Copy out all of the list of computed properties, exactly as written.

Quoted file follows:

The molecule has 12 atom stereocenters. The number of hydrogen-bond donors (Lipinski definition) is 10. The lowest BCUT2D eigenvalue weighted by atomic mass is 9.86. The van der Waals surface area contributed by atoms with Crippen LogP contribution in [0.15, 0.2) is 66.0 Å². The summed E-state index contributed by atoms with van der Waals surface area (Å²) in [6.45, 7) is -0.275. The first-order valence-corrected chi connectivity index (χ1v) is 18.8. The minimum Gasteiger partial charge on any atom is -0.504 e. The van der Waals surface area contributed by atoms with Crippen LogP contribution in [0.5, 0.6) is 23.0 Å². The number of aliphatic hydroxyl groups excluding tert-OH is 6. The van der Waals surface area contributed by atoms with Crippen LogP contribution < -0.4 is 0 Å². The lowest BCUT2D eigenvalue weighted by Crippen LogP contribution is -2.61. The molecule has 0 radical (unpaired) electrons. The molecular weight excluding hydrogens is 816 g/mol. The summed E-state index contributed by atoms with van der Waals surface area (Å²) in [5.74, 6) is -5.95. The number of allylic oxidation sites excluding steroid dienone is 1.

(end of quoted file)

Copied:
The molecule has 12 atom stereocenters. The number of hydrogen-bond donors (Lipinski definition) is 10. The lowest BCUT2D eigenvalue weighted by atomic mass is 9.86. The van der Waals surface area contributed by atoms with Crippen LogP contribution in [0.15, 0.2) is 66.0 Å². The summed E-state index contributed by atoms with van der Waals surface area (Å²) in [6.45, 7) is -0.275. The first-order valence-corrected chi connectivity index (χ1v) is 18.8. The minimum Gasteiger partial charge on any atom is -0.504 e. The van der Waals surface area contributed by atoms with Crippen LogP contribution in [0.5, 0.6) is 23.0 Å². The number of aliphatic hydroxyl groups excluding tert-OH is 6. The van der Waals surface area contributed by atoms with Crippen LogP contribution < -0.4 is 0 Å². The lowest BCUT2D eigenvalue weighted by Crippen LogP contribution is -2.61. The molecule has 0 radical (unpaired) electrons. The molecular weight excluding hydrogens is 816 g/mol. The summed E-state index contributed by atoms with van der Waals surface area (Å²) in [5.74, 6) is -5.95. The number of allylic oxidation sites excluding steroid dienone is 1.